How To Fight Populism

Deal with fear and anger before it's too late.

How do you fight populism?

Populism is brewing in many Western democracies. According to FT Magazine columnist Gillian Tett, we haven’t reached Peak Populism yet.

I’m worried; populism gone rogue rarely ends well.

Is there a way to fight back?

Well, it may be too late — at least this time around.

Table of Contents

    What is Populism?

    ‘Populism’ is a derogatory term often used to smear specific political movements.

    However, as human beings and political creatures, we all indulge in our fair share of populism. Most of us have, at some point or another, told others precisely what they want to hear — despite knowing that our talking points are at odds with a much more complex truth.

    To communicate populistically is to play right into a population’s existing frustrations to amplify their aggression. Being populistic isn’t synonymous with ‘telling lies’ — it’s about over-simplifying more complex truths and leaning heavily into one-sidedness.

    Populism also plays right into basic media logic using social control and fear. 1Media logic is a collection of theories. An excellent place to start would be Media Logic, Social Control, and Fear by David L. Altheide.

    Messages with the ability to amplify aggressions are also favoured by social media algorithms that use iterative testing to maximise audience engagement.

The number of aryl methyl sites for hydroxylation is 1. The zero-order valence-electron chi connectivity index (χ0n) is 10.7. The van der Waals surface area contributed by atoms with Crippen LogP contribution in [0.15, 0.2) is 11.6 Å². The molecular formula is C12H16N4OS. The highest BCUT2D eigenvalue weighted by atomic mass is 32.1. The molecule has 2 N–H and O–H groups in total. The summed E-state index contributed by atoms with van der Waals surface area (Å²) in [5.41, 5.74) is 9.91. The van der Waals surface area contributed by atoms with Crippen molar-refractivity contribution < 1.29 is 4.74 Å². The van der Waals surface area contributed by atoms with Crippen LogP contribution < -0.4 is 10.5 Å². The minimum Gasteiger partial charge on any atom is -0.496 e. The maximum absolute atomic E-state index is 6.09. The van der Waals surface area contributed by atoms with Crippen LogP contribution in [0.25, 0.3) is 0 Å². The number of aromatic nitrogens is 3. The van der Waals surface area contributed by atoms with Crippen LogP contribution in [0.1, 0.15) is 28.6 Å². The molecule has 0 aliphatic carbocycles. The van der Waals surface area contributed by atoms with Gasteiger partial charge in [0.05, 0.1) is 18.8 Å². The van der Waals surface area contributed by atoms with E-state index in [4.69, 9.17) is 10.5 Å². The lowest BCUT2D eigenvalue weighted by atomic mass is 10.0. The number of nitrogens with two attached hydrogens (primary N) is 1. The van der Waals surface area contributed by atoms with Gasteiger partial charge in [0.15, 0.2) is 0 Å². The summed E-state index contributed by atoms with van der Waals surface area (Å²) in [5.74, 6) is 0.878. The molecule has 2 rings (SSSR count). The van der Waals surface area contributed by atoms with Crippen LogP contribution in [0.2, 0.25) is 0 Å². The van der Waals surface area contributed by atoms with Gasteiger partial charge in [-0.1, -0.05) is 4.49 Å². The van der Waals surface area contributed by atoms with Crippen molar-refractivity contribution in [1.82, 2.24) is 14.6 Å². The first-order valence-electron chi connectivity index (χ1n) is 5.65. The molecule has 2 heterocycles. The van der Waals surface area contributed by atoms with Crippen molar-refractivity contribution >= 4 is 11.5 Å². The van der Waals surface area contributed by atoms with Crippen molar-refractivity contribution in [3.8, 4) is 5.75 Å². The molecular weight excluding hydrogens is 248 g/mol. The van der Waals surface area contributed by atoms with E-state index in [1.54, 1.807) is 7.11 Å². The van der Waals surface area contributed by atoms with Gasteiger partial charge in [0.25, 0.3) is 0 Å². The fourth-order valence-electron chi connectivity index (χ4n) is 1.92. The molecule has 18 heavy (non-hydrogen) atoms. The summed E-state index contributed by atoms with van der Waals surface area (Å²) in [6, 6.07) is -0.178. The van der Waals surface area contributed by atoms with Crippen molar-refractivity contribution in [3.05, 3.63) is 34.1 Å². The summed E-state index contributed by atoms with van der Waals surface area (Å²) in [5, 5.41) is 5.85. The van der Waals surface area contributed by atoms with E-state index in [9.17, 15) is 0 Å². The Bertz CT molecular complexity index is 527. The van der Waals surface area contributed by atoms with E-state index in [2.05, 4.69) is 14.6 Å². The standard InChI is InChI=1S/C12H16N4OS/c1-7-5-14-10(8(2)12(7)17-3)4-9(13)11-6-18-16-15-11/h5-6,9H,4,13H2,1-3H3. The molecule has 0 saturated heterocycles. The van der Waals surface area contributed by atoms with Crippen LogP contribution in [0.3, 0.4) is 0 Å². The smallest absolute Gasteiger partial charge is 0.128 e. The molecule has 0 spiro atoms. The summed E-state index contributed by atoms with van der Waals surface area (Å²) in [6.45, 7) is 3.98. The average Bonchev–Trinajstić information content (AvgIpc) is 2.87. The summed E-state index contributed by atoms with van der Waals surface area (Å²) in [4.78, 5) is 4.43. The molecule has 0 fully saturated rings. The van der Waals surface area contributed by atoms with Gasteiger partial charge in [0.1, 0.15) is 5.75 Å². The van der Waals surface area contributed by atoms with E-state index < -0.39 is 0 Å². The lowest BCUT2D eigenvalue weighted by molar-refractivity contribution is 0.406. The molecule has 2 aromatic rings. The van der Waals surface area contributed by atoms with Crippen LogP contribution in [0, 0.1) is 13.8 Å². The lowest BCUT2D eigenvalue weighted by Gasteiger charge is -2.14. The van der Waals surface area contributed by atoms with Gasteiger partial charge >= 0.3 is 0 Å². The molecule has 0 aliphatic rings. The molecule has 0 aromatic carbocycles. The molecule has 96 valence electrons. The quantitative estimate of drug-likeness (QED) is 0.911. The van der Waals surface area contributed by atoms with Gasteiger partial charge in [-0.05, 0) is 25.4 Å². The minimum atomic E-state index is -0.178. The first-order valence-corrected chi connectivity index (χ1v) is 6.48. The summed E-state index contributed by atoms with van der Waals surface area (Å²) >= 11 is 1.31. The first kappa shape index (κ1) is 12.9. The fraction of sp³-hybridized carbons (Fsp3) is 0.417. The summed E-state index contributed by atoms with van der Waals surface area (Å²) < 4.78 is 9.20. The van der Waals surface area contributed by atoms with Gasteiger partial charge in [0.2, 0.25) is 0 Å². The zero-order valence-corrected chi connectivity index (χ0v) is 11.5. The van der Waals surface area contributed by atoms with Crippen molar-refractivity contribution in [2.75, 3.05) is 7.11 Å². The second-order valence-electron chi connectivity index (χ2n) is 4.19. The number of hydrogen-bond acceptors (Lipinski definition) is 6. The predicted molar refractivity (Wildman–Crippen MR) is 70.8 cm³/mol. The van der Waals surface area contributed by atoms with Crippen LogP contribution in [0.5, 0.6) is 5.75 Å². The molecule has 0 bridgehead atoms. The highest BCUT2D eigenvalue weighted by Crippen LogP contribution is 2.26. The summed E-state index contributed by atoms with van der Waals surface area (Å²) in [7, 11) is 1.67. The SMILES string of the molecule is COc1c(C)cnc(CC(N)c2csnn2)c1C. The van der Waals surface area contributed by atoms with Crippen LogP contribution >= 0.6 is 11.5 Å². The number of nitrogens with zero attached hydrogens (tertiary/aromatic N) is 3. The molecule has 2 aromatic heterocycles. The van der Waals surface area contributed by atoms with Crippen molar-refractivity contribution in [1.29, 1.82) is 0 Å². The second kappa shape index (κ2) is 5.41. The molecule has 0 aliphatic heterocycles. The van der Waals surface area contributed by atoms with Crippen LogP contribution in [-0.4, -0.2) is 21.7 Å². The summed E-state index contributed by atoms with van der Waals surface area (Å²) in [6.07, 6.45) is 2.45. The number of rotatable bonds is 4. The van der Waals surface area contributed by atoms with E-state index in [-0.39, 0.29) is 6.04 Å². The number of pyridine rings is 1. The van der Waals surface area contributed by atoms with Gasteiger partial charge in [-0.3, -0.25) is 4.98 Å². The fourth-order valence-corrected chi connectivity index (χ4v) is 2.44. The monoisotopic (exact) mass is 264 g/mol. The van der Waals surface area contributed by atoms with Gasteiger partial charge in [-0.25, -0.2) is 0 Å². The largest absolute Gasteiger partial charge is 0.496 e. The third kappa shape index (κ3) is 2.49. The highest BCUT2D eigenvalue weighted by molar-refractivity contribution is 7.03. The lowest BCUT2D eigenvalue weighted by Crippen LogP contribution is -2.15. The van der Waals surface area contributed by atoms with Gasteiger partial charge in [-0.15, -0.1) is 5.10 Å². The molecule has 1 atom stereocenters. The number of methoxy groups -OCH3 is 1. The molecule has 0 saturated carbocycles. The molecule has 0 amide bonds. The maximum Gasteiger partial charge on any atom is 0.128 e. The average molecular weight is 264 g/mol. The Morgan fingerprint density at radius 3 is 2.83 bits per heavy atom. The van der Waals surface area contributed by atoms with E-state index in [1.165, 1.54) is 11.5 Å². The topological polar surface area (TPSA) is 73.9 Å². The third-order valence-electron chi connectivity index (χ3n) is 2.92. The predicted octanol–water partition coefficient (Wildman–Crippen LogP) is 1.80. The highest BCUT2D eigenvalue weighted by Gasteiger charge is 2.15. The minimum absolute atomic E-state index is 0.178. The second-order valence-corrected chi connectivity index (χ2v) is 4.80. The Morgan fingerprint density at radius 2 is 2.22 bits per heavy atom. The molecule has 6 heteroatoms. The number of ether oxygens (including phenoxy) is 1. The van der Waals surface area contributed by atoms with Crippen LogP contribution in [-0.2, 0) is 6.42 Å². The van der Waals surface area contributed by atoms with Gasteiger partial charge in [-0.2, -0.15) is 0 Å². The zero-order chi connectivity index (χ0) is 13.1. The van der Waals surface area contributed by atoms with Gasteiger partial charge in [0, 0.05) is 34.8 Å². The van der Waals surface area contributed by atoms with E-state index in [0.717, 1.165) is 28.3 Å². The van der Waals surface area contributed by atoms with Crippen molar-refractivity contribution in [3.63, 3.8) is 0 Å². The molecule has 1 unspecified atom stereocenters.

“Making someone angry on the internet” is a surefire strategy to manipulate today’s social media algorithms for maximum reach.

    Group psychology mixed with equal parts of aggression, scapegoating, and fear-mongering can result in a dangerous cocktail.

    History dictates that we should be especially mindful of promoting anger or fear for political ends.

    The Amplification Hypothesis

    Unfortunately, sensible arguments have little or no effect on populists.

    Populistic supporters often comprise people who used to enjoy a culturally relevant position in society, but gradually, they lose this position. Trying to eradicate their claims with opposing arguments could even have adverse effects.

    It’s common to find that counter-arguments only strengthen existing beliefs instead of making them weaker. This is also known as the Amplification Hypothesis, where displaying certainty about an attitude when talking with another person increases and hardens that attitude.

    The polar opposite of populism is elitism:

    Few things make populist supporters angrier than being talked down to by the ruling class. To populist supporters, elite demands are gasoline on the fire. 2See conversion theory; in groups, the minority can have a disproportionate effect, converting many ‘majority’ members to their cause.

    Cancel culture doesn’t work, either.

    Shoving populistic supporters aside in public discourse only makes their case. Not primarily for being ignored by the elite but because of the painful loss of cultural and social importance.

    Most minorities would rally sympathisers by evoking empathy for their cause. Still, populist supporters come from a position of pride — and they won’t kneel to anyone, least of all the elite, begging for inclusion.

    The political tool of the populist is pride, not victimhood.